Cocoa Beans, Cobalt, and The Drama Surrounding Orange Juice Concentrate

Spend Matters welcomes a guest post from Nick Peksa of Mintec Ltd.

This week I thought I would directly plug the information available on the Mintec website -- Feel free to register with us if you would like some more regular news stories like the ones below.

Cocoa Beans (London)

The price of cocoa beans (in terms of GBP) has risen by 12% since the start of the year but is down by 22% year-on-year from the high prices seen during the Ivorian civil war in 2011.

Cocoa futures rose recently in the biggest two-day gain in almost eleven years after a nationwide strike affected production in Nigeria, the world's fourth largest cocoa producer. There were worries also after dry and windy weather caused concern about cocoa production in the Ivory Coast. Recent cumulative figures suggest Ivorian output is down 3.5%, year-on-year.

Orange Juice Concentrate (US)

The price of orange juice recently surged after reports of cold weather in Florida raised fears that there was a risk of damage to Florida's orange crop. There were also safety concerns after the USDA was reported to have found a fungicide -- carbendazim -- in shipments of the juice from Brazil. Carbendazim is legal for use in Brazil but is illegal for use on oranges in the US and EU.

Prices fell back relatively quickly, however, after the EU failed to halt Brazilian orange juice imports stating that tests showed its juice from Brazil remained safe.

Cobalt (R'dam)

The price of high-grade cobalt in Rotterdam (in terms of USD) has fallen by 14% year-on-year. Cobalt is a metal with many, diverse uses, but in comparison to other industrially important metals it is not often used in particularly large amounts.

Its leading use is in rechargeable batteries, but it is also found in small amounts in numerous alloys, paints, varnishes, inks and dyes. Prices for cobalt are currently historically low due to an excess of supply. Cobalt tends to be produced as a by-product of nickel or nickel/copper mining and the high prices of these other metals in recent years has encouraged their increased production, creating more cobalt as a by-product and thereby reducing its price. In 2010 Congo was the main global producer of cobalt (with 51% of the world's supply), followed by Zambia (12.5%), China (7%) and Russia (6.9%). The Congo has by far the largest cobalt reserves, with 3.4m tonnes (47% of those currently identified), followed by Australia with 1.4m tonnes (20% of current world cobalt reserves).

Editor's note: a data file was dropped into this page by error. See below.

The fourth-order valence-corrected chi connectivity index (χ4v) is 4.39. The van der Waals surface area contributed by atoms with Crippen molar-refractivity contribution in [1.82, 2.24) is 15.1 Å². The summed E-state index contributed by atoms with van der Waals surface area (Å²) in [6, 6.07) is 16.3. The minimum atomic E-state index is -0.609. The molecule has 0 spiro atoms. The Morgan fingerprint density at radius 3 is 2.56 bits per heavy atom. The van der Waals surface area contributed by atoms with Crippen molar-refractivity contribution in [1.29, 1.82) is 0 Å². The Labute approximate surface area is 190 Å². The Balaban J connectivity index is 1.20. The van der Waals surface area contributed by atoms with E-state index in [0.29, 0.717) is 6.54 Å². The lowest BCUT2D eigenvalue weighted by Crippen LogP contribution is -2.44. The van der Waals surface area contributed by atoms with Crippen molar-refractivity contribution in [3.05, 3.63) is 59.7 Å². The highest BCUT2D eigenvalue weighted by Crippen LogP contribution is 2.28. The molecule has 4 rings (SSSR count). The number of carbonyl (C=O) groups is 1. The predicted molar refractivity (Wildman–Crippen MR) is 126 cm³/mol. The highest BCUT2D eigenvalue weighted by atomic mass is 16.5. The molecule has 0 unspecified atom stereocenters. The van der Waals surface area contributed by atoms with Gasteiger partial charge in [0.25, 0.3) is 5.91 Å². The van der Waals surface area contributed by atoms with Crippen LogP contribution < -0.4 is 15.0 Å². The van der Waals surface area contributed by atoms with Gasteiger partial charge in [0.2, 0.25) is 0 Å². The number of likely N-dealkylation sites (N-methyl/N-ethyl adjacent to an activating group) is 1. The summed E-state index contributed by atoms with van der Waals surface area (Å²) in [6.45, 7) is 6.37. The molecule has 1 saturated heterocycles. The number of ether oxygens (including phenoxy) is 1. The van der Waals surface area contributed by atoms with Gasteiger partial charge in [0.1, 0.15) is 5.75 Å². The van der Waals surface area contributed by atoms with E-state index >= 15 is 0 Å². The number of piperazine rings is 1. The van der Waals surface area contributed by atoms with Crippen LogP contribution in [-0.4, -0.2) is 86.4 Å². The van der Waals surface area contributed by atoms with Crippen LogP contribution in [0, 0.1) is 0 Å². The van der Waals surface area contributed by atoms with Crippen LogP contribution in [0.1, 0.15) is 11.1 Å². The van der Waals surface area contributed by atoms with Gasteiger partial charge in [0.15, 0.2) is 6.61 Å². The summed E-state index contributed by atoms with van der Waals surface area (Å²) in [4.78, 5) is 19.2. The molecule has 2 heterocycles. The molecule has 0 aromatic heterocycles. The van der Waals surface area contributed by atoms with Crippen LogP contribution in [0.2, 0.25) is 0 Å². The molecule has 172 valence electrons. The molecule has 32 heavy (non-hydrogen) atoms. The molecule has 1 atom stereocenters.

Honge/Karanja oil (IN)

The price of honge/karanja oil in India has risen by 50% year-on-year. Honge oil is a traditional lamp oil in Asia, also commonly used in leather tanning, soap making, and as a lubricant. Its bitter taste and disagreeable odor, which can induce nausea and vomiting, makes honge oil an inedible oil.

Indian Rupee vs. USD

The value of the Indian Rupee vs. the USD has fallen by 16% year-on-year and is almost at a record low. The Indian rupee has been weakening since around the middle of 2011 due to a number of concerns. The Eurozone crisis has led to a flight of foreign capital from emerging markets and there are worries about India's fiscal deficit and current account.

There are also concerns about India's growth outlook after industrial production was recently reported to have fallen 5.1% in October 2011 compared to October 2010. This was the first fall in Indian output in more than two years and a far greater month-on-month decline than was previously expected. India's manufacturing output, which accounts for around three quarters of India's industrial production, was reported to have fallen by 6% in the month of October, while capital goods production fell by 25.5%.

Shelved plans to open India's USD 450bn retail sector to foreign investment also recently caused concern since it was hoped that this plan for retail reform would re-energize the Indian economy. The Reserve Bank of India is currently tackling record high inflation via a policy of raising interest rates. These have been increased 13 times since March 2010, but although food inflation was recently reported to have eased to 6.6%, overall inflation in India remains stubbornly high at above 9%.

-- Nick Peksa, Mintec Ltd.

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